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Three into two doesn't go. Chelsea, Spurs and Arsenal: Who believes?
With the Manchester clubs off and running over the horizon to the promised land of Champions’ League qualification, and the riches and prestige that comes with it, down in the capital, three clubs are battling for the remaining two places. Whilst success will mean renewed belief, the opportunity to retain their best players and the prospect of luring new signings with the promise of competing in the foremost club competition, failure will mean a season of lost opportunity and a tour of Europe’s lesser clubs in the Europa League.
North London pair Arsenal and Spurs, and west London rivals Chelsea are locked in the struggle for the glittering prize, and for each, the cost of failure could be high. Arsenal currently lead the triumvirate with 60 points and five games left to play. Arguably therefore in pole position, the manner of their comeback victory over Norwich at the weekend will have fed the belief that they will maintain their top four consistency over the years. With Aresene Wenger at the helm, there’s every prospect that the club will not be short of experience or know how in the run in.
Chelsea, the current European champions are also a team battle-hardened in the cauldron of European competition. As always seems to be the case, the Blues seem to have that unique ability to dig out the big results when it matters. It’s a quality so important given the club’s heavy workload as the season draws on. Sitting currently in fourth position, they lie two point's behind Arsenal, but have two games in hand on the Gunners.
In fifth place, Tottenham have the same number of points as Chelsea, but have played a game more. With games to come at home to Manchester City, and away to Chelsea, it could also be argued that Spurs have the more difficult run in. This is further compounded by the loss of their talismanic player, Gareth Bale. It’s a matter of conjecture how long Bale will be out for, but should it be any length of time, Tottenham’s task will assume ever larger proportions.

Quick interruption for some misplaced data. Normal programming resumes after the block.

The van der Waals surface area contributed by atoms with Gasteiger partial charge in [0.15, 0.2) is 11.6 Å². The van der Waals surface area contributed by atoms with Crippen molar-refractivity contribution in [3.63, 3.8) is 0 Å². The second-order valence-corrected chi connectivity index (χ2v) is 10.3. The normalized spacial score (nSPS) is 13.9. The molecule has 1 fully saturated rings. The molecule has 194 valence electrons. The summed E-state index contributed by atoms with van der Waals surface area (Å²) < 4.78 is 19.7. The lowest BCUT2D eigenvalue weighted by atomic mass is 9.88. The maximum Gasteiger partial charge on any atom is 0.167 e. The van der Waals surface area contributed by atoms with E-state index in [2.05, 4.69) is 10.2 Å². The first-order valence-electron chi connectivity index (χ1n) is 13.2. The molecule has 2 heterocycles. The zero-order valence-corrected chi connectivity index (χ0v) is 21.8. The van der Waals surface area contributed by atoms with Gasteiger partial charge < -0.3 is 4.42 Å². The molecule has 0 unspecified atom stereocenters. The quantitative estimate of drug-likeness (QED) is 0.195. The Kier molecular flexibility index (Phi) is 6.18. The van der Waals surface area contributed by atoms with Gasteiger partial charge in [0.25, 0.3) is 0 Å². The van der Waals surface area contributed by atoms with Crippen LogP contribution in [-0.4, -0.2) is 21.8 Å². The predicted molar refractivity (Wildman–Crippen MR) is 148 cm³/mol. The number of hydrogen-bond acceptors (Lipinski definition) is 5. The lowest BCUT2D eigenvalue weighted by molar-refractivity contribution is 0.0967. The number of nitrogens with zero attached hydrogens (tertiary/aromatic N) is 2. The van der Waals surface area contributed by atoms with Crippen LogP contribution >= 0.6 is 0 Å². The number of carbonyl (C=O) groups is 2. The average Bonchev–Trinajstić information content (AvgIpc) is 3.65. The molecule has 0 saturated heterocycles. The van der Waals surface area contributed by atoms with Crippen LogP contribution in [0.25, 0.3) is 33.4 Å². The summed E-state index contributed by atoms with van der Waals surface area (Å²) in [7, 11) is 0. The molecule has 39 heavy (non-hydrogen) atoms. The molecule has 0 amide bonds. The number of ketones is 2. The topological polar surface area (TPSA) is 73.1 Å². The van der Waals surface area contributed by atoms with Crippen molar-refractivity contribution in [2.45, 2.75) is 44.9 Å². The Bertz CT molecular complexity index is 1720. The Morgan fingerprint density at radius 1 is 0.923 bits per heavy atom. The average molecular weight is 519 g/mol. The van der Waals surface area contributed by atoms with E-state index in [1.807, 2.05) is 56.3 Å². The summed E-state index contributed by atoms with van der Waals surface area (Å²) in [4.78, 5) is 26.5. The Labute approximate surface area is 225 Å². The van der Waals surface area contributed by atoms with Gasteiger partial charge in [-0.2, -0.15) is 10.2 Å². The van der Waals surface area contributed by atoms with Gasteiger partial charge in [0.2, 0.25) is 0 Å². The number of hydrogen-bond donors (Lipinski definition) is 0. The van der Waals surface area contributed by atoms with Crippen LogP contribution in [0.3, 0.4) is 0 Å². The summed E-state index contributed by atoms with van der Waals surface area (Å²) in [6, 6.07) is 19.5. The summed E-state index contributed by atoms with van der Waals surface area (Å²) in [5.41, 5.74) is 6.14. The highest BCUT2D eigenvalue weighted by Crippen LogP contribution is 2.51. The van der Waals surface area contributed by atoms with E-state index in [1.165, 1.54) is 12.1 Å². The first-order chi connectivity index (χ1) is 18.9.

When it comes to what Ferguson calls “squeaky bum time” what makes the difference is not only ability, but also the inherent self-belief, of the squad. This is a difficult one to call, but at the risk of upsetting some people, I’m going to have a go at it. Last season was harsh on Spurs as their fourth place finish was negated in the qualification stakes as Chelsea snaffled the big prize in Bayern’s backyard, meaning that the White Hart Lane club missed out.
Its going to be harsh on whoever misses out this year as well, but I’ve got a feeling that Spurs could be the unlucky team again. It’s essential that they win their next game against City, otherwise a gap could open that will be difficult to drag back as the games drain away. Should they manage a victory however, all bets will be off, and it will go to the wire. Whoever misses out will doubtless have a bad luck story to tell, but that will be no compensation to the club or it’s fans. So near, but it will feel like so far.
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